Nova Scotia premier Iain Rankin co-chaired a meeting of east coast provinces and states with Connecticut governor Ned Lamont on Monday, and vaccines were on the agenda. "The New England states, which have indicated they have a significant percentage of their population vaccinated, are willing to share their excess vaccine as a way of expediting the reopening of borders and the recovery that can follow once that happens," says the province's press release about the meeting.

"Governors and premiers continue to be focused on containing COVID-19 and our collective economic recovery which depends on easing border restrictions," premier Rankin says in the release. "We are optimistic that as vaccinations increase, and case numbers go down, we can turn our attention to a safe reopening of borders."

COVID in the community health networks

Our table logs data from Nova Scotia's official COVID-19 dashboard in order to provide this information. The province reports the number of active cases in each of the 14 community health networks, but The Coast does the math to be able to report the new and resolved case numbers.

Vaccinations open to 30+

Apparently the province has opened vaccinations up to the next-youngest age group, people ages 30 to 34. There hasn't been an official announcement, and the words on the vaccine booking website still say only people 35 years old and older can register, but The Coast is reporting that "quick-with-the-keyboards millennials discovered that appointments were open for their cohort," and the booking site will actually allow the 30-to-34 group to in.

UPDATE: It's all true! Here's the province's official announcement confirming that every Nova Scotia 30 years old and up is now able to get that sweet, sweet vaccine. Click to go straight to the booking site.

Strankin briefing at 3pm

Premier Iain Rankin and chief medical officer of health Robert Strang are hosting one of their COVID-19 briefings Monday afternoon, scheduled to start at 3pm. You can watch live at and/or @nsgov on Facebook, or catch it later at the Nova Scotia government's YouTube page.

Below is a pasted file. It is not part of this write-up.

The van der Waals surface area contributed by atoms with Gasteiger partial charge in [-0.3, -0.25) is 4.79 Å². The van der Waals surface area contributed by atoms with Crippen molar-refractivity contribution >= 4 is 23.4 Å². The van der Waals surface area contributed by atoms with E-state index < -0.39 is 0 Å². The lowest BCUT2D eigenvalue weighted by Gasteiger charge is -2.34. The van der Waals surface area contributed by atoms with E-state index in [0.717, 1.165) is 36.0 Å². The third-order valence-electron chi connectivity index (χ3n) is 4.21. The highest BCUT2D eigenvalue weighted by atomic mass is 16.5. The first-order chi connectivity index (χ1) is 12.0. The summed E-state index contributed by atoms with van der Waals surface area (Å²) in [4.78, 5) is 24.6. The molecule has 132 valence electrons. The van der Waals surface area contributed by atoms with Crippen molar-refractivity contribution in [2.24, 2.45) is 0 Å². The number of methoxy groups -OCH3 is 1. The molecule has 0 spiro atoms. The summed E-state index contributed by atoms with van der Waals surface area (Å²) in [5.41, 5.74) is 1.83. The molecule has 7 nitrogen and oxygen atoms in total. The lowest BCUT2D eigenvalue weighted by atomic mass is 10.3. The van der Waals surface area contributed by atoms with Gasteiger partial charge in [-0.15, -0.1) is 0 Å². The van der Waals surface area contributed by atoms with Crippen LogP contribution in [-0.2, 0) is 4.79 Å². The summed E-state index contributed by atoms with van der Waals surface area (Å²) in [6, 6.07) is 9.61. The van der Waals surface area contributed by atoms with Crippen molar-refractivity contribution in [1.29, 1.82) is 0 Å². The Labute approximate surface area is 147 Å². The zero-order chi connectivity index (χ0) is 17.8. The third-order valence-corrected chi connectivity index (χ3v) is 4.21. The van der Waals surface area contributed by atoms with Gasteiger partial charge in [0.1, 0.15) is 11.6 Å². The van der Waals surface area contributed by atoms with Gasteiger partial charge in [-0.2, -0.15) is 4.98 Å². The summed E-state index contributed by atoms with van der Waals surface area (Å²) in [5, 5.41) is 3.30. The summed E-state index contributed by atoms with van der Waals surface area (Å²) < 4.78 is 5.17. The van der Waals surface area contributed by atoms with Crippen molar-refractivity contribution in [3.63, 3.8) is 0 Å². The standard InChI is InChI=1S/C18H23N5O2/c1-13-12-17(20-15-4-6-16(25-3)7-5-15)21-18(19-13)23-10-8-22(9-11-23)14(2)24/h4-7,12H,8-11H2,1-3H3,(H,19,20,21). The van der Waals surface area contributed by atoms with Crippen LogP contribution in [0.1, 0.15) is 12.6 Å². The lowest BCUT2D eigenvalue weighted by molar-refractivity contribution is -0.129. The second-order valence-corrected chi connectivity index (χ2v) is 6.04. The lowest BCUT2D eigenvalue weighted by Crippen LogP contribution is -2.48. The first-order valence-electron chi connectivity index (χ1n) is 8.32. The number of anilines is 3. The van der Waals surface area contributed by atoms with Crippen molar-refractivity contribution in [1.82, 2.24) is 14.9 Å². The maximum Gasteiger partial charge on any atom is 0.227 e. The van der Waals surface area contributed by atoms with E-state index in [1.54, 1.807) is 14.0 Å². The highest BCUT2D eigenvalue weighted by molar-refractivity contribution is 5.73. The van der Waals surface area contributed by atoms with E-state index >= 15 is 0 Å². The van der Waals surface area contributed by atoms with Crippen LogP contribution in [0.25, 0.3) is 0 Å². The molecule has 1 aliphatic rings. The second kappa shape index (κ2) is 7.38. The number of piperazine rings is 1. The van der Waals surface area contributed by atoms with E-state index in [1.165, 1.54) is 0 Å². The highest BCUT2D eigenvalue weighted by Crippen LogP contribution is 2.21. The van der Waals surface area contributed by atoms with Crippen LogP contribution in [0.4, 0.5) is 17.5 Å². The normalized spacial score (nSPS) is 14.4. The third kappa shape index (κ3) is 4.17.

Have you checked the exposures site lately?

For months, Nova Scotia Health has been running a database of places where someone with COVID is known to have been. It's a useful and thorough list, with addresses and dates/times of when the potential exposure happened, and now that database is split into two categories. One is businesses like stores and restaurants, the other is just flights and transit routes across the province.

The latest warnings on the business side include a large building supplies store in Dartmouth Crossing (Saturday and Sunday), Costco and Walmart in Bayers Lake, drug stores in Dartmouth, Kentville and Membertou, and a laundromat in Sydney. In transit, Halifax Transit's #7 bus had a couple potential exposures Thursday morning, and Air Canada flights coming into Halifax from Toronto (Wednesday and Thursday), Montreal (Monday and Tuesday) carried at least one infected passenger.

If you haven't checked the website of exposure sites lately—or ever—now would be a good time to get up to date as Nova Scotia heads into its fourth week of lockdown.

Click here for yesterday's COVID-19 news roundup, for May 16, 2021.